4. A 3 or 4 barrel microbrewery (wholesale production) is doomed to either fail, or enslave its operator with interminable hours and little compensation until he can upgrade his equipment to a large enough system to become profitable on. In many instances the venture self destructs and visits financial ruin upon the owner.
5. Mini-Micro systems are useful for a multi-unit brewpub operator (brewpub chain) in some instances. These include opportunities to open satellite locations which (A) do not need to make all their own beer on premises but (B) do need a brewery to get the license due to state laws. In those states where this scenario applies, brewpubs are permitted to transfer beer from one location to another. The Mini-Micro brewery becomes more of a decorative piece that sees occasional use, and, of course, qualifies the establishment for a brewpub license. Some of these establishments may brew as little as once a year to comply with the laws, others use them for experimental or exotic brews like Belgian styles.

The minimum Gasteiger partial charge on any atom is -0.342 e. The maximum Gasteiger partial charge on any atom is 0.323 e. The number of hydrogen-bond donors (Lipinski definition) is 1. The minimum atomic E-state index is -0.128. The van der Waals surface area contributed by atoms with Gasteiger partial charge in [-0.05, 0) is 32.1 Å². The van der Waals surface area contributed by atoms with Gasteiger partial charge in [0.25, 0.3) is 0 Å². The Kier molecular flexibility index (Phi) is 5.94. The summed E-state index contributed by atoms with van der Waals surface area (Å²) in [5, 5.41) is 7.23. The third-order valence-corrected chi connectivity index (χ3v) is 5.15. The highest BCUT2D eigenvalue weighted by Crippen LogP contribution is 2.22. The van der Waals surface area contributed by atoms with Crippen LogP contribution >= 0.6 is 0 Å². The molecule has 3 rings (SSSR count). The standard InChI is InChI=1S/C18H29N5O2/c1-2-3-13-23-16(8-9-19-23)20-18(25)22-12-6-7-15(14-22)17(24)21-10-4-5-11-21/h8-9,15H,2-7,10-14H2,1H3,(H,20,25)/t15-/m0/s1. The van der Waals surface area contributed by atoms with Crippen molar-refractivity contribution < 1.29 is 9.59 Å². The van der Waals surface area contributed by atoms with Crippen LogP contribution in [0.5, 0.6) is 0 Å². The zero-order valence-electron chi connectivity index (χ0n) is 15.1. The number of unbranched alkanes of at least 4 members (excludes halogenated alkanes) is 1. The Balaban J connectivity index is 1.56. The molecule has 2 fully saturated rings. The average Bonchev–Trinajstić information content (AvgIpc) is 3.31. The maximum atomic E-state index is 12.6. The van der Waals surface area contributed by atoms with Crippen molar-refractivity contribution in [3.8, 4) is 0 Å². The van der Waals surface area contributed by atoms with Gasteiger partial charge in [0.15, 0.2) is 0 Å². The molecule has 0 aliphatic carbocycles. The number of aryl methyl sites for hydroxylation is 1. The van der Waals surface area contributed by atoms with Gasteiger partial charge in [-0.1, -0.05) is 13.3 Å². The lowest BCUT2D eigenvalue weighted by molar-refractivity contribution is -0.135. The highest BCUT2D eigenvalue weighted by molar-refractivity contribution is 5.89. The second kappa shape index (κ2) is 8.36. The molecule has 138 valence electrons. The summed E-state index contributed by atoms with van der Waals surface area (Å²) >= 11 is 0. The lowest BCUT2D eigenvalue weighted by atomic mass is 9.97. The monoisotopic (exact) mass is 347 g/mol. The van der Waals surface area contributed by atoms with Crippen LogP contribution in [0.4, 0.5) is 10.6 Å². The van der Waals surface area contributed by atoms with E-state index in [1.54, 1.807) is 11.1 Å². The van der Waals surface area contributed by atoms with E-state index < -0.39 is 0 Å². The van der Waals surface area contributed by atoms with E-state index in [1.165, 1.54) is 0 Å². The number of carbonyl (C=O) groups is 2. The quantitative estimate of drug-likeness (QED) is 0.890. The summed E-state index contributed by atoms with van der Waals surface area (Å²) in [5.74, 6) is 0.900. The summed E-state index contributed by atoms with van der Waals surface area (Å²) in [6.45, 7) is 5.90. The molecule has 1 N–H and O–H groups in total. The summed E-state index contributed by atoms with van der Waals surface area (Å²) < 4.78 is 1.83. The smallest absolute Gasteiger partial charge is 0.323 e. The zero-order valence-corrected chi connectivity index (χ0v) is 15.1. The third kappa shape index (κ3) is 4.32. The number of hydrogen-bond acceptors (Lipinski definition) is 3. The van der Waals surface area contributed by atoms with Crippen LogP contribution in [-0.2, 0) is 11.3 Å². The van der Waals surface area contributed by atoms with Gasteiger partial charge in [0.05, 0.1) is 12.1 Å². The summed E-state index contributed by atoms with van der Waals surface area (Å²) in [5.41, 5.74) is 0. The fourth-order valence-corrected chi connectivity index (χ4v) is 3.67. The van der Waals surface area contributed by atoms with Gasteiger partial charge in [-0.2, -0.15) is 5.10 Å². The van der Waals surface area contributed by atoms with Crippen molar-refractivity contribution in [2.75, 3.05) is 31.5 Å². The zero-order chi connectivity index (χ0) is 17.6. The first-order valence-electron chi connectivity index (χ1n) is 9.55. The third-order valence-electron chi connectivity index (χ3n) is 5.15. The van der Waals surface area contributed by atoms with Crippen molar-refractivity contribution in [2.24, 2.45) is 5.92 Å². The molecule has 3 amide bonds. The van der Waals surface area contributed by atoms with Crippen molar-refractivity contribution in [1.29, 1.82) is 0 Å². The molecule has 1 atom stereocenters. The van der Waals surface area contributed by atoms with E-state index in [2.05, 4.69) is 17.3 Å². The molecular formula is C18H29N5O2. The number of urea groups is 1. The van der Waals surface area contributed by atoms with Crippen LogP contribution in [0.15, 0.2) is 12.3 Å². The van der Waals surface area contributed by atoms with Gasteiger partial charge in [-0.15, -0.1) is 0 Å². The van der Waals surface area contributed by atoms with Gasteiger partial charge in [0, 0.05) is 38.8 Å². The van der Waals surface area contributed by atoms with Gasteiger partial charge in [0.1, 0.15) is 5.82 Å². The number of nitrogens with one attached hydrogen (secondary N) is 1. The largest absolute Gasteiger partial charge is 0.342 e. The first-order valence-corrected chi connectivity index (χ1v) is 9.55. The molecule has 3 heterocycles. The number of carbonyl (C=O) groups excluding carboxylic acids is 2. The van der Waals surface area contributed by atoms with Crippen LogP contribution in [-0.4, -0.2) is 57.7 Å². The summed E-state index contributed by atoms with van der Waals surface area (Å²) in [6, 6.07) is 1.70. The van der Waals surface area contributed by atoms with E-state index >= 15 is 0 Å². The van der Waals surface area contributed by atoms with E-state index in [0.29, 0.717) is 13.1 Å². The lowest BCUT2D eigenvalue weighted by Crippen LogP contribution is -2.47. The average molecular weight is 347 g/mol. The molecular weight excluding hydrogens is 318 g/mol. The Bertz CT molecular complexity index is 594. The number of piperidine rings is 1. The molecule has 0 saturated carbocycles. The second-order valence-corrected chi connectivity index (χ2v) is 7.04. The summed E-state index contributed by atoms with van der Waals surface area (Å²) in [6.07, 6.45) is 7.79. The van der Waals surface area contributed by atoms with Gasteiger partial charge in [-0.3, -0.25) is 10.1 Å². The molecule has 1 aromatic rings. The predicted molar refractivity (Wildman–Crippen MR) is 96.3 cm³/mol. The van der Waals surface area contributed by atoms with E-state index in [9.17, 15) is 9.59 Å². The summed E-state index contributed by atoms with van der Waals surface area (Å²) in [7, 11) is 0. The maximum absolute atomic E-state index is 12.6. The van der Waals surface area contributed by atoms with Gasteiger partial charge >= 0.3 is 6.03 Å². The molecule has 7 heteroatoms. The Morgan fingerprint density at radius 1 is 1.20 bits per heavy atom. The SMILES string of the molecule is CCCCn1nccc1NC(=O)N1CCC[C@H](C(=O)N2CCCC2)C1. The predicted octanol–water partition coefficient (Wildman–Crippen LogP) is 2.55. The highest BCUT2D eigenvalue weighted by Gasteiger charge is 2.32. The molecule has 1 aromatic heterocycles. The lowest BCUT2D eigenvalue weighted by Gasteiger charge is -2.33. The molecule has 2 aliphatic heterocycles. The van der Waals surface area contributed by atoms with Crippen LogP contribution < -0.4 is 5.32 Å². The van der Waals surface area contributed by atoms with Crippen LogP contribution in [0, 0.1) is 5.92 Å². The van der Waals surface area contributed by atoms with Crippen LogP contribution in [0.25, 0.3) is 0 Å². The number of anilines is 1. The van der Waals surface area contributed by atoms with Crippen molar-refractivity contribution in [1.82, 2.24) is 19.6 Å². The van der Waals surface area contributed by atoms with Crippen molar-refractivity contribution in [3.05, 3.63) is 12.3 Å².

6. Incrementally, a Mini-Micro system is the most costly to buy of any size and even more costly to operate. A 7 barrel system of comparable quality is not twice the cost of a 3 barrel system but it has far more potential expansion capacity. Buying a Mini-Micro system and replacing it later is very costly.
7. We have seen many times that adding a brewery to an existing restaurant or bar usually does not work. A brewpub needs to be created from scratch, not added on to an existing establishment. It is axiomatic that adding a brewery will not "fix" an establishment that is "busted" (i.e. not successful), nor will it add meaningful value to one that IS successful.
MORE FACTS TO BE AWARE OF ABOUT SMALL SYSTEMS: